Rating: 3,25 out of 5 stars
Lewis has spent most of his adult life looking after his aging parents, and he recently ended a relationship with a domineering guy who’d been nothing but bad for him. Despite his less-than-stellar track record with men, he’s still hopeful there’s someone out there for him, but he’s learned to be careful with his heart. So he can’t figure out why a cryptic, gruff, drunken voice mail from a stranger named Jerry doesn’t make him hit the DELETE button. It’s clear the man’s got the wrong number. But when Jerry begins to text, Lewis finally responds, saying he’s not the guy Jerry wants. Jerry, however, is nothing if not persistent, and he keeps texting and teasing Lewis, even after he knows the truth.
Lewis is surprised when something sparks between them. Jerry turns out to be charming and witty, and they develop an odd friendship through text messages. When Jerry suggests they finally meet in person, Lewis is apprehensive, yet curious. Can he take the big step to meet Jerry face-to-face? More importantly, can he maybe even trust Jerry with his heart?
I’m a fan of K-lee Klein, I’ve always found her writing endearing, emotional and romantic. Unbreak my Heart is my favorite among her works and I often come back to it. I read Textual Attraction and it was just what I needed, it is a light book, funny and quick, not very emotional (but I’m an emotional wreck and I was able to spill some tears cause it addresses a couple of things dear to me). What I appreciated the most was the author’s choice of not steering the story versus a more deep and maybe angsty themes as depression and diseases that are in the story in a large measure but not in a sad mode. The perfect way for a book like this one.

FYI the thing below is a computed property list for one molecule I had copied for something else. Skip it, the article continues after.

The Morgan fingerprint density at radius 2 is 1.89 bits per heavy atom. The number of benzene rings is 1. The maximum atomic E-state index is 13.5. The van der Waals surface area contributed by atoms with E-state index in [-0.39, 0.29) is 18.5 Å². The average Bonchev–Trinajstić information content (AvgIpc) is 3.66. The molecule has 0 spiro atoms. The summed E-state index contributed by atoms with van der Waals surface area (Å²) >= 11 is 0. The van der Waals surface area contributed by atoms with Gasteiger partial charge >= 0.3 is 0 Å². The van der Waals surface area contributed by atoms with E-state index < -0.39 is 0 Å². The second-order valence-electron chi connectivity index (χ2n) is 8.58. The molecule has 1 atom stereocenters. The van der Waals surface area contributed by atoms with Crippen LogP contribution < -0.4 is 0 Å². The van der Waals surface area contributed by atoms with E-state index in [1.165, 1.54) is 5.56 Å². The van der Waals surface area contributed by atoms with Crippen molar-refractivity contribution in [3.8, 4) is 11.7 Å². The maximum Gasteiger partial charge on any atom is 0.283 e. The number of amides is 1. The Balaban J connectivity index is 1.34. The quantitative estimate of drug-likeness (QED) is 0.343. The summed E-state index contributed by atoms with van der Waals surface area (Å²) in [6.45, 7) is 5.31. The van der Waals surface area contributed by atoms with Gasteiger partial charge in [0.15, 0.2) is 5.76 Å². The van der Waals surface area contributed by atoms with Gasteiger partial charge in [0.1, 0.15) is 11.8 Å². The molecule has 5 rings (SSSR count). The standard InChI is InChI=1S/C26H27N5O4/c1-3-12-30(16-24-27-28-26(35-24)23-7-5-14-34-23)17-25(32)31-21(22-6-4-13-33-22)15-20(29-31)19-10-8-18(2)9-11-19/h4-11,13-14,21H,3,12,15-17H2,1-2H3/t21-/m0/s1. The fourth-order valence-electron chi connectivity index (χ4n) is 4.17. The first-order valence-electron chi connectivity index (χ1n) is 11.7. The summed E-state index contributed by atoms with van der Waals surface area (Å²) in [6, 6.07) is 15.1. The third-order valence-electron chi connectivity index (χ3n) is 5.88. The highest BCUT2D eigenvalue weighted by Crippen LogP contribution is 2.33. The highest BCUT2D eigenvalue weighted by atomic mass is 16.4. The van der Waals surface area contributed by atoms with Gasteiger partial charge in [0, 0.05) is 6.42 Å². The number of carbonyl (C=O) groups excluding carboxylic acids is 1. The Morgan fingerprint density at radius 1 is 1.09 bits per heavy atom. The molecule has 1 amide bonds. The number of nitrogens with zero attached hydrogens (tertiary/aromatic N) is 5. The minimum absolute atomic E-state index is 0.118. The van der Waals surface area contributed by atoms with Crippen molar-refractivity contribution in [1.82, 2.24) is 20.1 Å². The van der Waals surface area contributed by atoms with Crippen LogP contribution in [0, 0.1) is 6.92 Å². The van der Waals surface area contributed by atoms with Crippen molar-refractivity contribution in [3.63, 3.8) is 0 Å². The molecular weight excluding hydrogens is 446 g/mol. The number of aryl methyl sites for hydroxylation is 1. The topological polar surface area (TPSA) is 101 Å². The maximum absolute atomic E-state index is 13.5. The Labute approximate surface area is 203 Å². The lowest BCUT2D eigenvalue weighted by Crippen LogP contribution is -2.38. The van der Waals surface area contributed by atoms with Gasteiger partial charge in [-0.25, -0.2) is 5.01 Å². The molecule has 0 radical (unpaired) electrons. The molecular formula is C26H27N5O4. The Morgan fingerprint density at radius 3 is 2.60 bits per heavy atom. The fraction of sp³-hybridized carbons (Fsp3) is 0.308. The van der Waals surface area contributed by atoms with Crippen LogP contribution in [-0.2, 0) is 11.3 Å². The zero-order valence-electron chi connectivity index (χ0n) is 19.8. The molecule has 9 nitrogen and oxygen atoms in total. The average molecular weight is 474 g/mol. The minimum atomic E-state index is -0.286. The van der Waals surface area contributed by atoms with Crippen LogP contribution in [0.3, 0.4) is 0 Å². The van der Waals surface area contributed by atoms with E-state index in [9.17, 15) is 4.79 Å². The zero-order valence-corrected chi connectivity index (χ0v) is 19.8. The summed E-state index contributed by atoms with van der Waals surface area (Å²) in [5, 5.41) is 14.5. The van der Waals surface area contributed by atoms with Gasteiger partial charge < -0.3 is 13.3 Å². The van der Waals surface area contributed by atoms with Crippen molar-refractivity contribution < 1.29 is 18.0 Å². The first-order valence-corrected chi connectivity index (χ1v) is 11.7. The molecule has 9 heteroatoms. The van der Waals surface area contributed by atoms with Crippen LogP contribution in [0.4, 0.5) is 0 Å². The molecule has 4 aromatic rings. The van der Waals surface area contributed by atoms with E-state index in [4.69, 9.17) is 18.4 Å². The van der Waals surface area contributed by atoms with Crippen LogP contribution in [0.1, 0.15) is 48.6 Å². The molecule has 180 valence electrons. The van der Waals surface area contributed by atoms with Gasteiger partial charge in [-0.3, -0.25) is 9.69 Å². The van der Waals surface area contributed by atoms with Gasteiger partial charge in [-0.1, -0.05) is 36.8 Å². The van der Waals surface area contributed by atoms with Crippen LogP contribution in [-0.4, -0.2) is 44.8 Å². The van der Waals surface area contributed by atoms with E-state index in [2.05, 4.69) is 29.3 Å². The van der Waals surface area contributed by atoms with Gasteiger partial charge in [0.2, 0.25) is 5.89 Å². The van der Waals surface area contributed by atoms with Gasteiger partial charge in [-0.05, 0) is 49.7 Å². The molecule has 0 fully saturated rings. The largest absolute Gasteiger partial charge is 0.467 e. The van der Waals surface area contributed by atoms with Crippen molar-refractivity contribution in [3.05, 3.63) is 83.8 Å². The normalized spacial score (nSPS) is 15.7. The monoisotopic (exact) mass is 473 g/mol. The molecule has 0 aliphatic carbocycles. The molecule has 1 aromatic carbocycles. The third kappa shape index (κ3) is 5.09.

The beginning of a new possible relationship between Lewis and Jerry starts with bizarre voicemails left on Lewis phone by a man called Jerry who is looking for Tom (LOL) and it develops in a beautiful attraction among two lovely and sweet men, because the guy on the other end of the phone is funny and entertaining and maybe a little out of his mind.
I quite enjoyed the two MCs, well characterized and with important lives. I particularly liked to have seen them with their great parents, all of them positive and for once, finally, all of them supportive of their sons. A well written story, sweet but not too much.
The only “negative” note on Textual Attraction is that I think the author could have given us more, especially in the final part. I felt a little unsatisfied at the end because I wanted more pages to learn Lewis and Jerry better.
The cover designed by Trace Edward Zaber is simple and clean and that’s the reason why I like it.
ebook, 109 pages
Published November 19th 2015 by Amber Quill Press, LLC